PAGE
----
We had a row of trees planted along the side of our yard.

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The trees looked too austere all in a row, with nothing else around them. I’m up to my ass in Shasta Daisies and Coneflowers so I did some transplanting.

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In the months since I moved them, the plants are doing extremely well and have been multiplying and flowering like wildfire.

All except one. One of them died.

I planted another one. That one died.

I amended the soil and planted again.

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Tonight as the sun was starting to set on my yard we joked that some ancient evil had been buried in that small spot in the yard.

Then I remembered…something did happen there. That’s where I buried The Creature.

Terrific. Now I apparently need an opossum exorcist. Why is gardening so hard? Martha Stewart never warned me about this.

Here’s what either made it through Winter or has been replanted in my herb garden this Spring. It’s nice to be able to dog-proof the herbs by surrounding them with a fence and a border of Echinacea varieties, daisies, zinnias, and hollyhocks. No more dogpee, no more dog-owners ripping out plants that they don’t want their dogs to accidentally ingest. Everybody wins.

(updated on 5/15/10 to add chili peppers, chives, foxgloves, garlic, nasturtiums & roses, which I somehow omitted)

  • artemisia southernwood (Artemisia abrotanum
  • basil (sweet, Queen of Siam)
  • bergamot (Monarda didyma) – not to be confused with Citrus aurantium bergamia, a citrus tree from the Mediterranean that produces the bergamot oil that gives Earl Grey tea it’s distinctive flavor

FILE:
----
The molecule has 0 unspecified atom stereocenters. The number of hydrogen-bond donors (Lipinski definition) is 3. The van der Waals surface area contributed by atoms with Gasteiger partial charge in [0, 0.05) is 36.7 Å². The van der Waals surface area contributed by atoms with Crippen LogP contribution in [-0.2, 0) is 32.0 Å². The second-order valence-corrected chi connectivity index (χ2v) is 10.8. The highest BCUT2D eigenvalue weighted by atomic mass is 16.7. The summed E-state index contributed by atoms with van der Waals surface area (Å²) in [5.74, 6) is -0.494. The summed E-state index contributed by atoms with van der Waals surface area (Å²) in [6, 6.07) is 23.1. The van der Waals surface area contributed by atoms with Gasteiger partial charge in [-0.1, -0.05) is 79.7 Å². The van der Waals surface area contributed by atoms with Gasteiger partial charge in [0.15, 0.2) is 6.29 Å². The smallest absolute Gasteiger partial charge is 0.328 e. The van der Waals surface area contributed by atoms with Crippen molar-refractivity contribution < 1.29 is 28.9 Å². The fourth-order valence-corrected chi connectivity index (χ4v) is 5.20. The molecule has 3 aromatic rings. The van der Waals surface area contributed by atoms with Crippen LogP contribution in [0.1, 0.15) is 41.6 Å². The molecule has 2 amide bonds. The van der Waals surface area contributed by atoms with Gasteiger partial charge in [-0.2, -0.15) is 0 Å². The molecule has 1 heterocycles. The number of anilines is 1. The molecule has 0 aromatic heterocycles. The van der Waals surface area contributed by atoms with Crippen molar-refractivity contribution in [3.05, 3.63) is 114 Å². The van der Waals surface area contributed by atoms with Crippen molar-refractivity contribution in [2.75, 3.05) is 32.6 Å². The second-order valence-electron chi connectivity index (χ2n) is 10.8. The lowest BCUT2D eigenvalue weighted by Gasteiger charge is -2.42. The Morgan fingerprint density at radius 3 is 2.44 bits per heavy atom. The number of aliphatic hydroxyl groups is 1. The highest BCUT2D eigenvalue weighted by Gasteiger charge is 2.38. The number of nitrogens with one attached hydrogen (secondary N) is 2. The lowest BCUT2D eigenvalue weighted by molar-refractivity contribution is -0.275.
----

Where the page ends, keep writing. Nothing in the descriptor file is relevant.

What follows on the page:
• chili peppers (Capsicum annuum and Capsicum chinense
  • chives
  • dill (Anethum graveolens)
  • eucalyptus. In case of koala bear attack. Safety first.
  • fennel (Foeniculum vulgare)
  • foxgloves
  • feverfew (Chrysanthemum parthenium)
  • garlic
  • garlic chives (Allium tuberosum)
  • German chamomile (Chamaemelum nobile)
  • hyssop anise (Agastache foeniculum)
  • lavender (Lavendula stoechas)
  • lemon balm (Melissa officinalis)
  • lemon verbena (Aloysia triphylla)
  • lemongrass (Cymbopogon flexuosus )
  • lovage (Levisticum officinale)
  • mint (spearmint, peppermint, chocolate & pineapple)
  • nasturtium
  • oregano (I’ve misplaced the tags – two varieties of seedlings from George Washington’s greenhouse at Mount Vernon).
  • parsley (Petroselinum crispum) – curly & flatleaf
  • pennyroyal (Mentha pulegium)
  • roses
  • rosemary
  • rue (Ruta graveolens) – Repels witches. Or attracts them. Depends on who you ask.
  • sage (Salvia officinalis) – common, purple & pineapple.
  • savory, summer (Satureja hortensis)
  • savory, winter (Satureja montana)
  • tarragon (Artemisia dracunculus)
  • thyme (lemon, lime, creeping, French, German) – I replaced my lawn with thyme. You should, too. It smells nice when you stand in it (watch out for bees) and it could come in handy if you need to mummify a relative.
  • yarrow (Achillea millefolium)
  • The borage (Borago officinalis is missing and is either currently misidentified or I may have inadvertently weeded it out early in the Spring. I still have some seeds left, just have to remember to replant.
  • cilantro (Coriandrum sativum) & some parsley has grown wild and gone to seed and needs to be replanted. I’ve let the largest ones keep growing because they were the plants Rania sketched for her shadowpods designs.

True Epicure & I would both like some horehound and patchouli cuttings or seedlings, just because we’re compulsive completists. I don’t even know what I’d do with them either than stick them in the garden and label them and be amused by them. That’s what I do with many of the herbs on this list, so they’ll fit right in. If you happen to have any, drop me a line or leave a comment.

Although there are a lot of goldfinches in my neighborhood, in the mornings it’s usually just a pair of the little yellow piglets feasting on the sunflowers outside the kitchen window. I was playing with my camera this morning and took a 60 second video of them. It’s so cute to watch them ripping the flowers to bits, petal by petal…

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I probably gave away a hundred tulip bulbs when I moved our herb garden and dug out the front yard. Despite my best adoption efforts, a few apparently found their way into the compost heap:

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Although my favorites are the dark purple-black Queen of Night tulips, I do love the way the yellow ones appear to become to luminescent when the sun is directly above them:

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